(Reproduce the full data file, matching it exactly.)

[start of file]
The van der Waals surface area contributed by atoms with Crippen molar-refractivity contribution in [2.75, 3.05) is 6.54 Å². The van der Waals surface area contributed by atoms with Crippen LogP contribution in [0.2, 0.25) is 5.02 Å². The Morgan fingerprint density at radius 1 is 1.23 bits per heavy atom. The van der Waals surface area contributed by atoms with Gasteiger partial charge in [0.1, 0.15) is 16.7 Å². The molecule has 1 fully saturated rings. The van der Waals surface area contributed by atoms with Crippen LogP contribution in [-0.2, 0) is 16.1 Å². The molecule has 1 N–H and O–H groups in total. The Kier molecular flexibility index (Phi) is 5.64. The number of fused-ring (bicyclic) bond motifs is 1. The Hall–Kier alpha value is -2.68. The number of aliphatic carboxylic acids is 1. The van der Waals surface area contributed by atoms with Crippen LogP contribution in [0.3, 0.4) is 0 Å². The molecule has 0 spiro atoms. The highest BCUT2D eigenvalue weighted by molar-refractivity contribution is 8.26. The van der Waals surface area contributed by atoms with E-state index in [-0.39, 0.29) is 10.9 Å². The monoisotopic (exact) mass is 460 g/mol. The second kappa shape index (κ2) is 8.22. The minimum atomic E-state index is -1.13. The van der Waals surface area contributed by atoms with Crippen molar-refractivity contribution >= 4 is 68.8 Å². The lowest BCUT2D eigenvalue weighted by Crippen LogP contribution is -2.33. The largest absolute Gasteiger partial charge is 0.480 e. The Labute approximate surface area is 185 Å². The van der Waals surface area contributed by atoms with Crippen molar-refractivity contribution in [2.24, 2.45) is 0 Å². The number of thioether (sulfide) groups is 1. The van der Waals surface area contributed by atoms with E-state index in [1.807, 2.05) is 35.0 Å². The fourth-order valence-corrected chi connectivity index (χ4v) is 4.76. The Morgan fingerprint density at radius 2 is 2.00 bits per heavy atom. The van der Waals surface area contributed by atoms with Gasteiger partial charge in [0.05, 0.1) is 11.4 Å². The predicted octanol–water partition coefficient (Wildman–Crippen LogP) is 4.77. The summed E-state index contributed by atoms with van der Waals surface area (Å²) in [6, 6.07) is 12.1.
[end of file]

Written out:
The van der Waals surface area contributed by atoms with Crippen molar-refractivity contribution in [2.75, 3.05) is 6.54 Å². The van der Waals surface area contributed by atoms with Crippen LogP contribution in [0.2, 0.25) is 5.02 Å². The Morgan fingerprint density at radius 1 is 1.23 bits per heavy atom. The van der Waals surface area contributed by atoms with Gasteiger partial charge in [0.1, 0.15) is 16.7 Å². The molecule has 1 fully saturated rings. The van der Waals surface area contributed by atoms with Crippen LogP contribution in [-0.2, 0) is 16.1 Å². The molecule has 1 N–H and O–H groups in total. The Kier molecular flexibility index (Phi) is 5.64. The number of fused-ring (bicyclic) bond motifs is 1. The Hall–Kier alpha value is -2.68. The number of aliphatic carboxylic acids is 1. The van der Waals surface area contributed by atoms with Crippen LogP contribution in [0.3, 0.4) is 0 Å². The molecule has 0 spiro atoms. The highest BCUT2D eigenvalue weighted by molar-refractivity contribution is 8.26. The van der Waals surface area contributed by atoms with E-state index in [-0.39, 0.29) is 10.9 Å². The monoisotopic (exact) mass is 460 g/mol. The second kappa shape index (κ2) is 8.22. The minimum atomic E-state index is -1.13. The van der Waals surface area contributed by atoms with Crippen molar-refractivity contribution >= 4 is 68.8 Å². The lowest BCUT2D eigenvalue weighted by Crippen LogP contribution is -2.33. The largest absolute Gasteiger partial charge is 0.480 e. The Labute approximate surface area is 185 Å². The van der Waals surface area contributed by atoms with Crippen molar-refractivity contribution in [2.24, 2.45) is 0 Å². The number of thioether (sulfide) groups is 1. The van der Waals surface area contributed by atoms with E-state index in [1.807, 2.05) is 35.0 Å². The fourth-order valence-corrected chi connectivity index (χ4v) is 4.76. The Morgan fingerprint density at radius 2 is 2.00 bits per heavy atom. The van der Waals surface area contributed by atoms with Gasteiger partial charge in [0.05, 0.1) is 11.4 Å². The predicted octanol–water partition coefficient (Wildman–Crippen LogP) is 4.77. The summed E-state index contributed by atoms with van der Waals surface area (Å²) in [6, 6.07) is 12.1.